How to Protect a Classic Car | YourMechanic Advice

How to Protect a Classic Car

A classic car is one that is more than 25 years old and has been proven to be popular or sought after. Popular classic cars are typically from the late 1950s, 1960s, and into the 1970s with examples including:

  • Chevrolet Camaro
  • Dodge Charger
  • Dodge Dart
  • Ford Mustang
  • Plymouth Roadrunner

There are many other popular models that are considered classic cars including domestic, European, and Asian models. What is common among them all is that, as a classic car, they need to be protected in order to stand the test of time.

Classic cars are among the only vehicles that can be considered an investment. A classic car, even if it is not a rare model, is often 10 times more valuable now than its original purchase price. They maintain their value because they are rare, are no longer produced, and are treated as prized possessions.

Classic cars require extra measures of protection to keep them in top shape because the technology used to build them was not to the same standard as it is for modern vehicles. The sheet metal may not have been protectively coated as thoroughly, the glass windshield may be a more delicate surface, and the paint may not be as resistant to UV light from the sun. If a classic car were to be treated as a normal vehicle, you would find that it would likely degrade at a faster rate than your modern car.

Here’s how to protect your classic car to keep it in the best shape possible.

Part 1 of 4: Drive your classic car mindfully

A car is meant to be driven unless it is in a museum. If you own a classic, that means you want to enjoy it. The key to operating a classic car is to be aware of your surroundings and to be careful when you drive it.

classic car driving on a sunny day

Step 1: Drive your classic car only when the weather is appropriate. Because the metal used on classic cars was sprayed with primer and paint and not dipped or coated by electrolysis like modern cars, any bare metal is more susceptible to rust and corrosion.

Drive your classic car when the roads are dry and there is a low likelihood of rain in the forecast.

Avoid driving shortly after rainfall to prevent wetness on your metal components.

Avoid driving your classic car in the winter to prevent salt accumulation which can severely damage your car’s paint job and accelerate corrosion.

Step 2: Drive your classic car on high-quality roads. Avoid driving roads riddled with potholes or unknown routes.

Avoid driving on gravel roads where stones can chip your paint.

If you encounter an obstacle or hole in the road that cannot be avoided, slow down to prevent possible tire, suspension, or body damage when driving over or through the problem spot.

heavy traffic

Step 3: Drive your car responsibly. Although your engine may be powerful and your car fun to drive, take care in where you choose to open it up.

If you lose control of your car and get into an accident, it can cause irreparable damage and dramatically reduce its resale value with a collision on record - not to mention that you could hurt yourself or others!

Avoid parking in mall parking lots or in questionable neighborhoods to prevent the possibility of vandalism, attempted theft, or even door dings from cars parked too close.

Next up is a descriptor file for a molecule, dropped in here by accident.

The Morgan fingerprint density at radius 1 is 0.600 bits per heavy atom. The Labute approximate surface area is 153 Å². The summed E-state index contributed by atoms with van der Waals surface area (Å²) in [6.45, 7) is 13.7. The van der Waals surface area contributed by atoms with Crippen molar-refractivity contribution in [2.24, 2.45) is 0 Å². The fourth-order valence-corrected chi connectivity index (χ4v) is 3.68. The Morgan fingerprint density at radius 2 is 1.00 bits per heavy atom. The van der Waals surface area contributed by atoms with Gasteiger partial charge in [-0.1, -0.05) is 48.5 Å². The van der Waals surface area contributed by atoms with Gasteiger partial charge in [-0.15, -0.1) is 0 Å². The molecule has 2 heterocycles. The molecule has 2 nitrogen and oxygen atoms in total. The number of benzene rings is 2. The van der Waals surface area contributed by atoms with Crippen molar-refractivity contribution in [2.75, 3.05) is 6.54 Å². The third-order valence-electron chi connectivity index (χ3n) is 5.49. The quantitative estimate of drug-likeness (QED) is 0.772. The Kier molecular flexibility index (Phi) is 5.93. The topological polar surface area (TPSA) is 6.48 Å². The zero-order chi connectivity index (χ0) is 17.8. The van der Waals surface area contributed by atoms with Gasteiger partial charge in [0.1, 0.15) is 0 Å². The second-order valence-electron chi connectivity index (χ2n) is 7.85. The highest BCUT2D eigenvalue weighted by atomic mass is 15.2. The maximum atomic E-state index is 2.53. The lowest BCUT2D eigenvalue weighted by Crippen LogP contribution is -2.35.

Part 2 of 4: Perform regular maintenance

Your classic car requires more attentive maintenance than modern cars. They were built in an era where engine rebuilds were performed as routine maintenance and fluids changed much more frequently. Never delay proper maintenance to ensure your classic car lasts as long as possible.

car hoisted up with oil dripping out

Step 1: Change your oil regularly. Oil change intervals have increased by thousands of miles since the classic car era.

Classic cars should have an oil and filter change every 2,500 miles at minimum, or at least annually.

Use high-grade oils such as a fully synthetic oil for the best protection from wear.

Change the oil filter every time you replace the engine oil.

spark plug in a classic car

Step 2: Change the spark plugs every 20,000 miles. Spark plugs tend to deteriorate faster in classic cars due to factors including the higher chance of flooding the engine, the less reliable points ignition system and lower quality manufacturing standards opposed to modern engines.

Replace the spark plugs along with the distributor cap, rotor, and spark plug wires for the best results.

Step 3: Change the coolant every 3-5 years. The coolant in your engine and radiator deteriorates whether it is circulating or not.

Drain and refill the coolant every 3-5 years to prevent it from leaving deposits inside the engine and radiator.

Change the engine thermostat every time you change the engine coolant.

Step 4: Replace the air filter annually. The air filter is the least expensive maintenance item on your car and ensures only clean air is introduced into the engine to be burned.

A clogged air filter causes running problems including increased fuel consumption, engine stumbling, hard starting, and even stalling.

Part 3 of 4: Keep your classic car clean

Materials Needed

  • Bucket
  • Clay bar kit
  • Cloths (microfiber)
  • Hose
  • Mitt (microfiber)
  • Soap

Your classic car will last longest if you properly clean and protect it, whether you drive the car or leave it parked.

man wiping down exterior

Step 1: Keep the exterior clean. If you drive the car, it is exposed to environmental elements including tree sap, bird droppings, bugs, and acid rain that can damage your paint job.

Wash your classic car’s paint and chrome exterior as soon as you notice something stuck to your paint.

Classic car paint is more susceptible to corrosion than modern car paint, so immediate action will help reduce the chance of paint damage.

Use a microfiber mitt and gentle car wash soap, and hand wash your classic car.

Dry it completely with a microfiber cloth or chamois to eliminate water spots.

man using a clay bar

Step 2: Use a clay bar. If the paint feels rough or gritty, clean the paint further with a detailing clay bar.

Spray detailing lubricant on the paint and rub detailing clay on the paint to remove any stuck on contaminants such as rail dust or road salt.

You can also clay your classic car to remove old car wax before applying a new coat.

Step 3: Wax the exterior regularly. Car wax protects your car’s paint from UV damage, protects from permanent damage from environmental elements, and leaves your car shiny and attractive.